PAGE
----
Are we underestimating the risks of statins?

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According to a new study published in the Annals of Internal Medicine, the 10-year risk thresholds that are used in guidelines to prescribe statins for the prevention of heart disease could be too low. 

The study authors argue that while current guidelines consider the benefits of statins, they fail to take into account the potential risks that could be associated with these drugs. The authors also point out that the benefit/harm ratio tends to vary according to age, gender and the type of statin used but the guidelines do not take these factors into consideration. 


During their analysis, the study investigators showed that statins provide a net benefit starting at a CVD risk of 14% for men between the ages of 40 to 44, but this risk increased to nearly 21% for men aged 70 to 75 years. Similarly, the CVD risk was at 17% for women aged 40 to 44 years and increased to 22% for women aged 70 to 75. The most favourable benefit-harm ratio was observed with atorvastatin followed by rosuvastatin among young adults with medium or low risk of CVD.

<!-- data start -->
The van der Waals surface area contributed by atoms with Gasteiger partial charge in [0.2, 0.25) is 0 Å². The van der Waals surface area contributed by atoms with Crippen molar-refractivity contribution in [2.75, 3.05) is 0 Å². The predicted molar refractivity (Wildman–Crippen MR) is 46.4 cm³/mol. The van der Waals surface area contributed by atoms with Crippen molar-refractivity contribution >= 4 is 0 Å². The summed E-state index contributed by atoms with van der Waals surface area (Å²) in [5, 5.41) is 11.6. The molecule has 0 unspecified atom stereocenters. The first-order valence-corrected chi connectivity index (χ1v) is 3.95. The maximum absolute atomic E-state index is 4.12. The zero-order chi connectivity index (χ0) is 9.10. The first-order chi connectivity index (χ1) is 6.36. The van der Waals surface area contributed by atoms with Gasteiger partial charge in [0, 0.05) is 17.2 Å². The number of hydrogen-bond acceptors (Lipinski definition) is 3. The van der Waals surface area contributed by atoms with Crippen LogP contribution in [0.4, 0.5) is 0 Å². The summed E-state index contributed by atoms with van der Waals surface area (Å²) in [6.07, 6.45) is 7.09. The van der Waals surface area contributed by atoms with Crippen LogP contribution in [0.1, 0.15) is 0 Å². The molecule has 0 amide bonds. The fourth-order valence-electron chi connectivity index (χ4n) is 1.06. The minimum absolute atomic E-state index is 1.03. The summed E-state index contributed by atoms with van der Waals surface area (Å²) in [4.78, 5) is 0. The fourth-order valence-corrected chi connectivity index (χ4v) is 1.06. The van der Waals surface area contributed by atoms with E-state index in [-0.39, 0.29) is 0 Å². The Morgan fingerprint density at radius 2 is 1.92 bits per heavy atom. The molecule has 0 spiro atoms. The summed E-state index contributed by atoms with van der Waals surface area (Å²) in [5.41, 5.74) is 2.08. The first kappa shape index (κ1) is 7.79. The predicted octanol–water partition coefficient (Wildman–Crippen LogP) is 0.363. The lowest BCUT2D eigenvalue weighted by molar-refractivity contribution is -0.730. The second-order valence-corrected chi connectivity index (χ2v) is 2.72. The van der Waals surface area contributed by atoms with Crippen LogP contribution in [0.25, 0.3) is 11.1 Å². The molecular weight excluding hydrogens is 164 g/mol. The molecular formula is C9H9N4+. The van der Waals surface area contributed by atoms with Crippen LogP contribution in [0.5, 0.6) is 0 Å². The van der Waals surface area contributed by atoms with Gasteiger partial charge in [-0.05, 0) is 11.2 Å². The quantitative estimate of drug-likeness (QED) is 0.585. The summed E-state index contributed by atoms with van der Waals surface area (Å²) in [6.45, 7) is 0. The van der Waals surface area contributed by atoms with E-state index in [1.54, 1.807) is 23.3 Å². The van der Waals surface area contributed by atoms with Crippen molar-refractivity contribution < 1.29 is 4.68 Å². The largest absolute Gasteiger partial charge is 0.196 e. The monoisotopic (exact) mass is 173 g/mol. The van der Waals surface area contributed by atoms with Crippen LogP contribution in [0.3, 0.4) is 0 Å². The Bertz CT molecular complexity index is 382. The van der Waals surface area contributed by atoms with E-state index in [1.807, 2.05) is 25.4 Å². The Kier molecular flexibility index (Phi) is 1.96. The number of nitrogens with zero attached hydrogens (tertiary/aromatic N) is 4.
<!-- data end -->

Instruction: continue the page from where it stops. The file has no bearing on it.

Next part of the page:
While these findings in no way suggest that statins should not be used in patients who might be at risk of CVD, they do suggest that a closer evaluation of benefit-risk ratio is important when prescribing statins to individual patients. 

Statins are effective in reducing the risk of CVD events, but it is important to quantify the risks as well. In fact, if further studies are undertaken to study the harms of statins, it might even be possible to prove that there is an unnecessarily negative perception about these drugs. 

It would be wrong to dismiss the guidelines altogether, but it is time to think about quantifying and evaluating the benefit-harm balance. Recommendations for the use of statins can then be made accordingly, and the implementation of the guidelines would be more effective once the questions associated with the risks of statins are answered. 

In the end, it is up to the physician to look at the evidence and the patient history and risk profile and take the decision to prescribe or not to prescribe a statin. They need to make sure that the patient will benefit from the drug instead of simply prescribing them because the guidelines suggest it. If taking a daily dose of statin poses a risk for the patient, it might be time to rethink the decision to prescribe a statin to prevent something that might occur in the future but which might cause harm to the patient today.  

Image Credit: iStock 

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Published on : Wed, 12 Dec 2018



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statins, cardiovascular disease, heart disease According to a new study published in the Annals of Internal Medicine, the 10-year risk thresholds that are used in guidelines to prescribe statins for the prevention of heart disease could be too low.

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